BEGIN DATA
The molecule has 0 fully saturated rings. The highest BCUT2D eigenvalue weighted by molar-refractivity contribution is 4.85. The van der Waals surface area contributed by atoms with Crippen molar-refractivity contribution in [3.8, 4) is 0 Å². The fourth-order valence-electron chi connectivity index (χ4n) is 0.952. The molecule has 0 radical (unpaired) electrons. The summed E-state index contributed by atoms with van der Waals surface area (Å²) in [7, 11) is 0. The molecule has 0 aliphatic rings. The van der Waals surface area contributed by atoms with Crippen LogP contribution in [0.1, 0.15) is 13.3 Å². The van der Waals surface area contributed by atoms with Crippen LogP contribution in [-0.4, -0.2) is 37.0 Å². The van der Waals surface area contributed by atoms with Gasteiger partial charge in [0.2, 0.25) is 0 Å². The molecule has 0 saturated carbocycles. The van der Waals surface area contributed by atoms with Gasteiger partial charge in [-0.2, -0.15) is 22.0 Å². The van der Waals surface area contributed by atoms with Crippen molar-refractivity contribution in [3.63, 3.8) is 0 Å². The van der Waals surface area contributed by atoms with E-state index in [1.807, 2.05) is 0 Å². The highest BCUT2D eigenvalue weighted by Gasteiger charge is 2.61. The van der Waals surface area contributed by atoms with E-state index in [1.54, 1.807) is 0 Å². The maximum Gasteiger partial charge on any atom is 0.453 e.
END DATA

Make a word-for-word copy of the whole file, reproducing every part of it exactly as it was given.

The molecule has 0 fully saturated rings. The highest BCUT2D eigenvalue weighted by molar-refractivity contribution is 4.85. The van der Waals surface area contributed by atoms with Crippen molar-refractivity contribution in [3.8, 4) is 0 Å². The fourth-order valence-electron chi connectivity index (χ4n) is 0.952. The molecule has 0 radical (unpaired) electrons. The summed E-state index contributed by atoms with van der Waals surface area (Å²) in [7, 11) is 0. The molecule has 0 aliphatic rings. The van der Waals surface area contributed by atoms with Crippen LogP contribution in [0.1, 0.15) is 13.3 Å². The van der Waals surface area contributed by atoms with Crippen LogP contribution in [-0.4, -0.2) is 37.0 Å². The van der Waals surface area contributed by atoms with Gasteiger partial charge in [0.2, 0.25) is 0 Å². The molecule has 0 saturated carbocycles. The van der Waals surface area contributed by atoms with Gasteiger partial charge in [-0.2, -0.15) is 22.0 Å². The van der Waals surface area contributed by atoms with Crippen molar-refractivity contribution in [3.63, 3.8) is 0 Å². The van der Waals surface area contributed by atoms with E-state index in [1.807, 2.05) is 0 Å². The highest BCUT2D eigenvalue weighted by Gasteiger charge is 2.61. The van der Waals surface area contributed by atoms with E-state index in [1.54, 1.807) is 0 Å². The maximum Gasteiger partial charge on any atom is 0.453 e.